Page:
Yesterday I had an idea, and I wrote a blog post. It took me many hours. When I finished it, I thought, this is weird and cheesy. But this morning, I gave it some edits and decided I needed to get on with my life. I took a calculated risk. I published it.
Two hours later, no one had liked it and A PERSON HAD UNFOLLOWED ME on Facebook. I am not exaggerating. A PERSON. HAD. UNFOLLOWED ME.
I continue to not-exaggerate when I tell you that I considered quitting everything. I could go back to dashing things off every few months when the spirit seizes me. I prayed a sad prayer about whether I should give up my professional-writing dreams and just be content brightening one person’s day, every once in a while, like I used to do.
And God was like, uh, no. Get a grip.
So I did some chores so I could think.
Had I ruined my blog by publishing a weird, cheesy post? Of course not. I’m damn proud of my blog. And someone, somewhere will like my little story. But it felt like I had failed in some really important way. Maybe I’m a little too used to people telling me how great my writing is. Maybe in a year of transition, of identity shift, I’ve staked a little too much on all those compliments. Maybe this is a tiny, tiny dose of that humility I, you know, prayed for earlier this week.
But even if I had actually failed, even if everyone stopped pity-following me, even if I never publish a book—wouldn’t that sort of be the definition of “calculated risk?” You might fail. Actually, if you practice a craft, you will fail. That is part of the whole thing. If you want to never fail, Being A Creative should be last on your list.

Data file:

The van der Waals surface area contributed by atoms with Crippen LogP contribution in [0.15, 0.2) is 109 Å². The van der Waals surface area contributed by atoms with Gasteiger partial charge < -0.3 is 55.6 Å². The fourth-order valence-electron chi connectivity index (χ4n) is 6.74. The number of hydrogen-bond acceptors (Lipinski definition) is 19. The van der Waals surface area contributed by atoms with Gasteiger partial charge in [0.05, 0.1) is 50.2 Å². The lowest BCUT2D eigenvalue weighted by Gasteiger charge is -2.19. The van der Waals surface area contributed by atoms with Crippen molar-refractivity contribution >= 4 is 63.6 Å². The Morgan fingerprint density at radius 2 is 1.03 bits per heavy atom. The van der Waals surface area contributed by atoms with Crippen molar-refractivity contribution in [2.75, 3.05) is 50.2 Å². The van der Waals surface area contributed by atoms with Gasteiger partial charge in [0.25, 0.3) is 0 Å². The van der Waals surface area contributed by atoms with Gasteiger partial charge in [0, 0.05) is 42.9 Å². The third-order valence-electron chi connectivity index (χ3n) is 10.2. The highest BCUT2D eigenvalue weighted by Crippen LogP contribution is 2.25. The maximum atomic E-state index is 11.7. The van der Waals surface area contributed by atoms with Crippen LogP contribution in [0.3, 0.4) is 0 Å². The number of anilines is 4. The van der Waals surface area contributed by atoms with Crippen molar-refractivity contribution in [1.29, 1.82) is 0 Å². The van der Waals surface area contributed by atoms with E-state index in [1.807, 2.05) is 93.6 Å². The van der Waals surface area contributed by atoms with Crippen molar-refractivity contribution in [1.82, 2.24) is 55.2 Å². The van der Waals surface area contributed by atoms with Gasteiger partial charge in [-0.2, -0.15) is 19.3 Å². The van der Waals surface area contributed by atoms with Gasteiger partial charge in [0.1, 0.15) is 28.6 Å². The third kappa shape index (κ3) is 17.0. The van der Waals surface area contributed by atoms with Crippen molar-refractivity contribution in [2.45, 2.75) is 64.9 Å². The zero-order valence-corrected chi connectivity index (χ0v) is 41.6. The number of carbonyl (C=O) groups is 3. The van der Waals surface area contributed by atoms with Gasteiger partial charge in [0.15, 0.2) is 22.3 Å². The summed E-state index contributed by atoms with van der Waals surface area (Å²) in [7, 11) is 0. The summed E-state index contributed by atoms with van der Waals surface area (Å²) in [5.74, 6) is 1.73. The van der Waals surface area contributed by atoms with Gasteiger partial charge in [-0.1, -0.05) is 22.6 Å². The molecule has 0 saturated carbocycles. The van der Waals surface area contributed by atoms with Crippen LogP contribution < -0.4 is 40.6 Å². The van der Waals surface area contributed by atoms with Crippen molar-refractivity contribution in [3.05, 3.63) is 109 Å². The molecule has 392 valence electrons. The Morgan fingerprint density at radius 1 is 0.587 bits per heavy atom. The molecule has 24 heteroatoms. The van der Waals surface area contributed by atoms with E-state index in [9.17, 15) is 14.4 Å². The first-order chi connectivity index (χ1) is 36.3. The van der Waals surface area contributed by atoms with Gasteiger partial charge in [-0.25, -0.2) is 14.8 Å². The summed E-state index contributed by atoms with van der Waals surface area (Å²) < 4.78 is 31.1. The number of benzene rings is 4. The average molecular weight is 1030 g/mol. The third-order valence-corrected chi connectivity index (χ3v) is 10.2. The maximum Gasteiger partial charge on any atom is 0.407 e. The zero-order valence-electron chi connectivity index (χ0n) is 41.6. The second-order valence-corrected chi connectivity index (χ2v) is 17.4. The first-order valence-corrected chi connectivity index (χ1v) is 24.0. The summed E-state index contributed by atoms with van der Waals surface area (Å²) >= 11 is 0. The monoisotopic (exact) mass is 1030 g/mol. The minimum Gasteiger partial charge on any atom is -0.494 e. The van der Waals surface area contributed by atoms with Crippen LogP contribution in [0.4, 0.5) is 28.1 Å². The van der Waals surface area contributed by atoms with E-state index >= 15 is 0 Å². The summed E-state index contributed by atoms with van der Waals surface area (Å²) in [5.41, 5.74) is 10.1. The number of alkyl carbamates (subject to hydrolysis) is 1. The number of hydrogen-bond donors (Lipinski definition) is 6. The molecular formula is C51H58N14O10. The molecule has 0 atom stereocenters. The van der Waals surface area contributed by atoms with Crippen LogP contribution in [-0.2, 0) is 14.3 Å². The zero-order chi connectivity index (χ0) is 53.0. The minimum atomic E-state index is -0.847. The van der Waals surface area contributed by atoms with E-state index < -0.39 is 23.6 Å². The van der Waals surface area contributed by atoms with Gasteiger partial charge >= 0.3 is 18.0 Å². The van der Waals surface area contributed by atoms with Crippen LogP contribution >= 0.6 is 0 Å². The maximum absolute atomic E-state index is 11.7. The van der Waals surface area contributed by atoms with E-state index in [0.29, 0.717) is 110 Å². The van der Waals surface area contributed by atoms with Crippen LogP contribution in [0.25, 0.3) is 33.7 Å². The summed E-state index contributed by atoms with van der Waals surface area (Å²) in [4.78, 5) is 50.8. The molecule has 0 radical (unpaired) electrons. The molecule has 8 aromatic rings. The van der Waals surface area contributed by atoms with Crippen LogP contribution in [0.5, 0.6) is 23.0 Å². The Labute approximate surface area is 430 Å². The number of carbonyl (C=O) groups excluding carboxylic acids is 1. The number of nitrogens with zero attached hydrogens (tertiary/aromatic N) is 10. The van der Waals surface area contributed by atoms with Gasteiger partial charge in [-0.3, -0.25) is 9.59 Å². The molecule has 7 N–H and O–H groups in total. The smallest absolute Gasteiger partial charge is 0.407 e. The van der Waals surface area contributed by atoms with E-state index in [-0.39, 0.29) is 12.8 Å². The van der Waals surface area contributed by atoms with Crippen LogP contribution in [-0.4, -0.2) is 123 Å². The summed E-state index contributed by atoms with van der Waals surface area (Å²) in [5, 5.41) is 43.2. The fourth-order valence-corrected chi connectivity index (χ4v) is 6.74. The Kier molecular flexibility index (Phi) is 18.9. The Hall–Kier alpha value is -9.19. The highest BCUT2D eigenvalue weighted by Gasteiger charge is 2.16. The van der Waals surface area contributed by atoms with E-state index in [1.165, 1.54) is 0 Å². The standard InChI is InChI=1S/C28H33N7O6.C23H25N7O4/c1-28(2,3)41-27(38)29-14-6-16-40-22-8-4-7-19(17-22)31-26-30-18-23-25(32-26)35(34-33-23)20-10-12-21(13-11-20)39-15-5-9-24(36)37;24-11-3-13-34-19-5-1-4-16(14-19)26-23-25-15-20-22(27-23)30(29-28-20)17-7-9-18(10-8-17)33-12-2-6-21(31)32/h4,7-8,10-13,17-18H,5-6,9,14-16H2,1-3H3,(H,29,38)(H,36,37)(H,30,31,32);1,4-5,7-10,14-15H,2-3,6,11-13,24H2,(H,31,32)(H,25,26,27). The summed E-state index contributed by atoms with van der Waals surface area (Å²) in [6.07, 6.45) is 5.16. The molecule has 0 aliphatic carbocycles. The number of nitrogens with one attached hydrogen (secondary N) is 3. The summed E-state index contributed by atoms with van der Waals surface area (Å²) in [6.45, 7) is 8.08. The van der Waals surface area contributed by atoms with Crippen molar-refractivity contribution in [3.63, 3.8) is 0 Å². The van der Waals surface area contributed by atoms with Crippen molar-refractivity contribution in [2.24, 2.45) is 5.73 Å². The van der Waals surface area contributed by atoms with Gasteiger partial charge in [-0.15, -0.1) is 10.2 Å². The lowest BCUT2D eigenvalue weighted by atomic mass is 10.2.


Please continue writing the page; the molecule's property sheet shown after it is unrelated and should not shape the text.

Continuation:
Here is another thing. I am an unfollower. It’s my phone and I only let a few things on it and I unfollow people every day. So if my thoughtless click caused this reaction in someone else? I would be super annoyed. DON’T PUT THAT ON ME, I would think. Your happiness, neurotic stranger, is 100% not my responsibility.
I’ve been thinking every day for the past few weeks about what it means to serve as a writer, as someone who has to try to make a living by trying to become a public speaker. What can I give? How can I help? But today it hit me that as long as I’m fixated on likes, hearts, and thumbs-ups, I’ll always be taking more than I give. I’ll always be operating out of fear. I’ll always be trying to reflect some audience back at itself instead of offering something unique—and maybe even giving someone else permission to be weird and cheesy.
It’s a weird way to relate to ourselves: by broadcasting things. It used to scare me to death; our devices and apps weren’t designed to make us better people. But I’m finally seeing hope. We don’t have to do what the devices and apps tell us: check them constantly, obsess over our stats, build our lives around our feeds. We just have to be good people, which has honestly never been easy. Or safe. Or un-cheesy.
But it’s worth it.
Likes and ♥♥♥,